This content is part of the Conference Coverage: RSA Conference 2024 focuses on collaboration, resilience

RSAC 2024: Real-world cybersecurity uses for GenAI

Security pros can expect a lot of buzz around GenAI at RSA 2024, where vendors and experts will share how the latest generative AI tools can enhance cybersecurity.

The RSA Conference next week will feature a lot of generative AI rhetoric, but cybersecurity professionals are already trying it out in areas including security hygiene and posture management, incident response, and threat intelligence analysis.

At the mecca of security gatherings in San Francisco from May 6 to 9, the hyperbolic topic du jour will be generative AI -- particularly governance, threats and how GenAI can provide a defender's advantage.

Trade shows like RSAC are always filled with product and industry embellishment. So, the first question worth asking is this: Are security professionals even interested in generative AI?

According to research from TechTarget's Enterprise Strategy Group, the answer is yes -- and overwhelmingly so. When asked if their organization uses open GenAI applications such as ChatGPT for cybersecurity, 75% of security professionals reported they do so regularly, while another 19% said they use open GenAI on an occasional basis.

A lot of this is pure experimentation, but regardless, GenAI is rapidly becoming a go-to tool for threat analysts, malware analysts, red teamers and others.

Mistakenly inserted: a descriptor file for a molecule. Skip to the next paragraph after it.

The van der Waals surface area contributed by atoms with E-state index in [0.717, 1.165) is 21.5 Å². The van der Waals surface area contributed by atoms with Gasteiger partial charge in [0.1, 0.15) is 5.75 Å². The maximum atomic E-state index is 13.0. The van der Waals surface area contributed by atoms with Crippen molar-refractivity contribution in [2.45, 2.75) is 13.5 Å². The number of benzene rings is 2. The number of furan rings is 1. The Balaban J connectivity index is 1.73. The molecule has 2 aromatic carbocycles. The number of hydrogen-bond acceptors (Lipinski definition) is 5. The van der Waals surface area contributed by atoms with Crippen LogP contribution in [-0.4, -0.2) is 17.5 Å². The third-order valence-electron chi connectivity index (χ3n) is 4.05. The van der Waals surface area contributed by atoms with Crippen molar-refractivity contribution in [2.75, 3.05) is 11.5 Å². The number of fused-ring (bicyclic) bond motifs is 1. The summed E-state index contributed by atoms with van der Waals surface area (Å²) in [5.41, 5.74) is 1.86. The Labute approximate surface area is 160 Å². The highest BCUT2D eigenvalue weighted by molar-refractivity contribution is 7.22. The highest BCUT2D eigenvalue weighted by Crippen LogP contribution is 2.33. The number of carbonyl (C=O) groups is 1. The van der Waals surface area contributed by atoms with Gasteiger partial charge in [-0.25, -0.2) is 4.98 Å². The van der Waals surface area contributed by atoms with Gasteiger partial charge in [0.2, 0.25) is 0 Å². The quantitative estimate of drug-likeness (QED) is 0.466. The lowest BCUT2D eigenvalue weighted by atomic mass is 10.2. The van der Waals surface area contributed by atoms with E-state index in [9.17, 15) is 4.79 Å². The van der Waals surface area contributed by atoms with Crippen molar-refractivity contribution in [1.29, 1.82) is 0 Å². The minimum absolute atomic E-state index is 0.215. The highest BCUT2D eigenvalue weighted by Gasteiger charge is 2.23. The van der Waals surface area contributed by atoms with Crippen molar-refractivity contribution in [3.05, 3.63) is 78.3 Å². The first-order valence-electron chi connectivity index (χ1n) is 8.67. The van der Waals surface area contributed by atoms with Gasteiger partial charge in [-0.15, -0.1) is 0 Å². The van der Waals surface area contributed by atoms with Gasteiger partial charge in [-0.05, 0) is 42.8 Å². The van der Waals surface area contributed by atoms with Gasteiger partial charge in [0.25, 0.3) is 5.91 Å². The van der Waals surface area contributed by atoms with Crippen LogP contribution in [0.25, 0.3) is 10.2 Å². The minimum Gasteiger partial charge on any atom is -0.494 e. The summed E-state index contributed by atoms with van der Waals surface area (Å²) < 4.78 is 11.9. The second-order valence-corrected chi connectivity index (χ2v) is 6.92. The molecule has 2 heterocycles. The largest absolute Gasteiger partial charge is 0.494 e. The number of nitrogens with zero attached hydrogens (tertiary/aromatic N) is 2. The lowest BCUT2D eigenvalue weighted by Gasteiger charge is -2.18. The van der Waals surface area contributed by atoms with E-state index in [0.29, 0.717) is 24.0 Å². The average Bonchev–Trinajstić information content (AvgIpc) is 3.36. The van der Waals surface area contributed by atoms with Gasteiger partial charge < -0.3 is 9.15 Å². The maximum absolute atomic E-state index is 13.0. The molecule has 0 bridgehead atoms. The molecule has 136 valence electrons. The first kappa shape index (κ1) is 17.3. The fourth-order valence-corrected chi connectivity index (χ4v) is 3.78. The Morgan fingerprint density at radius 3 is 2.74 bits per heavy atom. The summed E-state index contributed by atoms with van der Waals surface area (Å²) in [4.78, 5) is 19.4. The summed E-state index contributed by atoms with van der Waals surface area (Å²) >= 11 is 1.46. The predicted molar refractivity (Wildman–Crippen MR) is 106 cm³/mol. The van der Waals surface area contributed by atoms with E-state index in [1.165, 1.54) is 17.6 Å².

To dig further, we asked security professionals to identify the use cases where they are using GenAI in any capacity today. Here's what we found.

GenAI for security hygiene, posture management

Nearly one-third (31%) of survey respondents said they use GenAI for security hygiene and posture management analysis and prioritization.

Boy, does this make sense to me. The attack surface is constantly growing and changing, leading to tons of vulnerabilities and critical exposures. The "bad guys" know this and are experts at exploiting these security gaps.

When applied here, GenAI can help security teams identify high-risk vulnerabilities on the attack path, enabling them to prioritize the right actions for cyber-risk mitigation.

Analyzing security data sources

Twenty-four percent said they use GenAI to analyze security data sources and determine which ones should be optimized or eliminated.

I've been saying it for years but it's worth repeating here: Cybersecurity is a big data application. Unfortunately, many organizations interpret this to mean that they must collect, process and analyze everything, while others anchor security to the old standbys such as logs, endpoint detection and response data, and network telemetry, and miss other valuable data sources completely.

AI has the potential to analyze data sources based on things such as targeted industry threats; known tactics, techniques and procedures; the Mitre ATT&CK framework; and past security breaches, and then suggest ways to optimize security data management. Less data and better efficacy? I think any CISO would eagerly pursue these benefits.

Incident response and investigations